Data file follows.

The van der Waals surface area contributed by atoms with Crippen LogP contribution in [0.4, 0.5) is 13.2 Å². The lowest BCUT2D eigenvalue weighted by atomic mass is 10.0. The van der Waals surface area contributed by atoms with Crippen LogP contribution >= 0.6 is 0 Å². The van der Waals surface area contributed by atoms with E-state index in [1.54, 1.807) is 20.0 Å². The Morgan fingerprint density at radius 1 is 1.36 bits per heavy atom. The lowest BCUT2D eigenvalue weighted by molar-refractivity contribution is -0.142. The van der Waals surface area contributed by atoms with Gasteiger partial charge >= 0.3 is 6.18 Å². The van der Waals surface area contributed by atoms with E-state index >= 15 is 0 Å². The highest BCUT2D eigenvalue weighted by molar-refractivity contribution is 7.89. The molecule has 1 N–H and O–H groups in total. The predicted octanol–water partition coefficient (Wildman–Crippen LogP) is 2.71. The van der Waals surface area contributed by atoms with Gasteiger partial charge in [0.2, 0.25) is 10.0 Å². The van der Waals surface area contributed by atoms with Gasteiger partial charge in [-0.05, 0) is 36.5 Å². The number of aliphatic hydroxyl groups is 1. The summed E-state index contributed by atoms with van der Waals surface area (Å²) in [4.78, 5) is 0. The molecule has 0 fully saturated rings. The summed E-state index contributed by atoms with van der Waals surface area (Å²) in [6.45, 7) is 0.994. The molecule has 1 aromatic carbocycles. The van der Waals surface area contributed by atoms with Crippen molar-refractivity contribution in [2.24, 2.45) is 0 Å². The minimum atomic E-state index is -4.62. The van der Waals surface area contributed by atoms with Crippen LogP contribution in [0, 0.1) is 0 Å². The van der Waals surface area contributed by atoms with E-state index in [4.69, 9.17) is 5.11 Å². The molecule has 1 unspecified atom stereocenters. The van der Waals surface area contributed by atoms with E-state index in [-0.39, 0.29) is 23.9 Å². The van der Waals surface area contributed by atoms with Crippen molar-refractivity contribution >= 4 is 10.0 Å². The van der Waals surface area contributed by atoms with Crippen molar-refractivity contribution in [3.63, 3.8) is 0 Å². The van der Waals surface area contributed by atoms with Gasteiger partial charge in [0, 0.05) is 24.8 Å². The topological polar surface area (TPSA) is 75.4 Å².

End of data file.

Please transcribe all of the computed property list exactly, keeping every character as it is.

The van der Waals surface area contributed by atoms with Crippen LogP contribution in [0.4, 0.5) is 13.2 Å². The lowest BCUT2D eigenvalue weighted by atomic mass is 10.0. The van der Waals surface area contributed by atoms with Crippen LogP contribution >= 0.6 is 0 Å². The van der Waals surface area contributed by atoms with E-state index in [1.54, 1.807) is 20.0 Å². The Morgan fingerprint density at radius 1 is 1.36 bits per heavy atom. The lowest BCUT2D eigenvalue weighted by molar-refractivity contribution is -0.142. The van der Waals surface area contributed by atoms with Gasteiger partial charge >= 0.3 is 6.18 Å². The van der Waals surface area contributed by atoms with E-state index >= 15 is 0 Å². The highest BCUT2D eigenvalue weighted by molar-refractivity contribution is 7.89. The molecule has 1 N–H and O–H groups in total. The predicted octanol–water partition coefficient (Wildman–Crippen LogP) is 2.71. The van der Waals surface area contributed by atoms with Gasteiger partial charge in [0.2, 0.25) is 10.0 Å². The van der Waals surface area contributed by atoms with Gasteiger partial charge in [-0.05, 0) is 36.5 Å². The number of aliphatic hydroxyl groups is 1. The summed E-state index contributed by atoms with van der Waals surface area (Å²) in [4.78, 5) is 0. The molecule has 0 fully saturated rings. The summed E-state index contributed by atoms with van der Waals surface area (Å²) in [6.45, 7) is 0.994. The molecule has 1 aromatic carbocycles. The van der Waals surface area contributed by atoms with Crippen molar-refractivity contribution in [2.24, 2.45) is 0 Å². The minimum atomic E-state index is -4.62. The van der Waals surface area contributed by atoms with Crippen LogP contribution in [0, 0.1) is 0 Å². The van der Waals surface area contributed by atoms with E-state index in [4.69, 9.17) is 5.11 Å². The molecule has 1 unspecified atom stereocenters. The van der Waals surface area contributed by atoms with E-state index in [-0.39, 0.29) is 23.9 Å². The van der Waals surface area contributed by atoms with Crippen molar-refractivity contribution >= 4 is 10.0 Å². The van der Waals surface area contributed by atoms with Crippen molar-refractivity contribution in [3.63, 3.8) is 0 Å². The van der Waals surface area contributed by atoms with Gasteiger partial charge in [0, 0.05) is 24.8 Å². The topological polar surface area (TPSA) is 75.4 Å².